Top of the Class

The setting was the Athenian Room at downtown‘s grand Biltmore Hotel. It was time for the final question at the official introductory news conference of L.A. schools Superintendent Roy Romer. The reporter directed Romer’s gaze to the thin, quiet, impeccably dressed man near Romer‘s side.

”Why was he here?“ she asked rather bluntly, ”and how is he involved with you?“

The ”he“ in question was 67-year-old businessman Eli Broad, and on its face, the query made sense. Why was Broad in the phalanx of civic leaders who stood side by side with Romer as a show of support? With the exception of a favored clergyman, all the others were elected officials.

But given Broad’s role in Romer‘s elevation, a better question might have been: Why were the bit players cluttering Broad’s space?

Make no mistake. Broad was a kingmaker on this round. Which is not to say that he was part of a grand conspiracy, or that his stake in this game will make the billionaire any richer. In fact, Broad‘s passion for public education is destined to leave him about $100 million thinner in the short term. That’s the amount Broad has pledged to his fledgling education foundation.

And to be sure, it was the school board, not Broad, that finally settled on Romer, after two weeks of deliberations that somehow were rushed and protracted at the same time. Romer‘s selection was much like other events in the one-year life of this ”reform“ school board. The process was messy and open to reasonable challenge, but also led to a result with an upside.

Broad, for his part, made the mission of finding a leader for L.A. Unified a personal one, and before he was through, he bent some rules and raised suspicions, but also made a decisive, defensible difference. It was Broad who suggested that Romer consider the job in the first place, and Broad who called the school district’s professional search firm to urge that Romer be recruited. It also was Broad who functioned as an ex officio emissary to the school board‘s first choice, Henry Cisneros.

Broad’s involvement puts an exclamation point on his role in reviving the fortunes of the nation‘s second largest school system, not to mention the efforts of his good friend and ally, Mayor Richard Riordan, who also stood near Romer.

At the start, Broad barely got in on the superintendent search process; to be precise, he failed to make the cut for the school-board-appointed, nine-person screening committee. But Broad’s omission bothered three of the seven board members.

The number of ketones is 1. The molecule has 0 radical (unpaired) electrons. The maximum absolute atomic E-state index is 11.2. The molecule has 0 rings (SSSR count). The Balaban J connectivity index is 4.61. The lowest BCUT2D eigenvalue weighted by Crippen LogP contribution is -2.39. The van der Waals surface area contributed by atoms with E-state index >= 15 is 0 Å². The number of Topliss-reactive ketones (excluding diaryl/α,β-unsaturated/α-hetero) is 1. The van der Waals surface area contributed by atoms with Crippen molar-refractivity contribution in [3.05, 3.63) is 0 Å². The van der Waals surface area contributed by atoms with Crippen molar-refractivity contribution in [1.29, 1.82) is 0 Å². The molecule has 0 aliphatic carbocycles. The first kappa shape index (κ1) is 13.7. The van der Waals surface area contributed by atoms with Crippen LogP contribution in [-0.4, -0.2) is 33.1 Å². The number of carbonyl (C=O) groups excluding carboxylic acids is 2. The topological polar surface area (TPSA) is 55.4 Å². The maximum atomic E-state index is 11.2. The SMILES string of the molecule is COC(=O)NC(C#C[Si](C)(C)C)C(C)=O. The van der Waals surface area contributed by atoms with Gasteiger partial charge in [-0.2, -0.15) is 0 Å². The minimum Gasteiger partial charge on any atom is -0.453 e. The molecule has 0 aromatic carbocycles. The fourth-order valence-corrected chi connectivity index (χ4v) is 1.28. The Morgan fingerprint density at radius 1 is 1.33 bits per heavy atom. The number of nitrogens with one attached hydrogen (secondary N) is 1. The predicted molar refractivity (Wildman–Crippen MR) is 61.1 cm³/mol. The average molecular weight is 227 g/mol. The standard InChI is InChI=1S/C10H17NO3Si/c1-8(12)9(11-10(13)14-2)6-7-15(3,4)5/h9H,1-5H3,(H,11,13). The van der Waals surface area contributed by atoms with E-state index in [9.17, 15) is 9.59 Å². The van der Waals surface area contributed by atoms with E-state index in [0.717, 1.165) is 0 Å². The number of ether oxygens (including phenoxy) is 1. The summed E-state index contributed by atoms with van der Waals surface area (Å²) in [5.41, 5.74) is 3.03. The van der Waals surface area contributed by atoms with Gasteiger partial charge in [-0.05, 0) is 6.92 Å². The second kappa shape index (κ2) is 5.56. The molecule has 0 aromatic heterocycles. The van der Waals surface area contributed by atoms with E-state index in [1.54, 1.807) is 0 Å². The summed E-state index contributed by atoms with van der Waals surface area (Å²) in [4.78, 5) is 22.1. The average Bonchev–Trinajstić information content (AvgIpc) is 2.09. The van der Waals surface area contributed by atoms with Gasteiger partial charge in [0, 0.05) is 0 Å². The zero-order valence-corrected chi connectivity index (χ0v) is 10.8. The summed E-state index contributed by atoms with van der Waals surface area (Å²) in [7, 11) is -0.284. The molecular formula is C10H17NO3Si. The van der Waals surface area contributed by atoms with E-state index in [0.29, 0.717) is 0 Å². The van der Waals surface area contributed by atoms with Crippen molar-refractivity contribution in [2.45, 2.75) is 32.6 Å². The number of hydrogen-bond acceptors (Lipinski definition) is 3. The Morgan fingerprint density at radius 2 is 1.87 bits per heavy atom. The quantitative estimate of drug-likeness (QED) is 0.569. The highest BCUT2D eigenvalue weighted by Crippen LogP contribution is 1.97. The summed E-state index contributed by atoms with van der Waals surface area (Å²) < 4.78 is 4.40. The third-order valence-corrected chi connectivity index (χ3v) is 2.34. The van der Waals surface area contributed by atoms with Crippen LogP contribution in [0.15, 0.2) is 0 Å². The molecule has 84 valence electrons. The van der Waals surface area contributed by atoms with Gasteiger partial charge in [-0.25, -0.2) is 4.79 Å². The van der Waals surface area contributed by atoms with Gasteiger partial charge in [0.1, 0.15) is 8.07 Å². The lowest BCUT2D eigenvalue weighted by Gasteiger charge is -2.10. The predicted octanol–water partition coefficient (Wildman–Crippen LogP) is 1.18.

In one respect, Broad had virtually purchased a place at the table, after kicking in a cool $250,000 toward the campaign to elect Riordan‘s hand-picked ”reform“ board. Broad also represented, at least symbolically, the business community, which district leaders want to re-involve in school affairs. After building a multibillion-dollar business empire on real estate and financial-planning services, Broad has spent much time in recent years cheerleading and footing the bill for civic causes, such as the Disney Concert Hall downtown. His direct intervention on education issues has evolved considerably from the checkbook politics of the school-board race.

In a compromise, the school board expanded the search committee to 11, adding both Broad and a parent representative. From that moment, Broad stepped beyond his formal role, which was to help review applicants submitted by a professional search firm. Broad quickly joined directly in recruiting efforts, dashing across L.A. and across the country in search of a suitable savior for LAUSD.

Board member Victoria Castro, who had watched Broad’s money help sink political allies on the school board, raised a point of order. The school board, she noted, had explicitly separated finding candidates (the job of the search firm) from screening them (the job of the appointed committee), but Broad was now playing both roles. Would candidates recruited by Broad have an unfair advantage when they came before a screening committee that included Broad? Castro‘s concerns were essentially ignored; most of her colleagues were either too timid to challenge Broad -- and implicitly Mayor Riordan -- or simply didn’t care. Some were grateful for Broad‘s extra effort.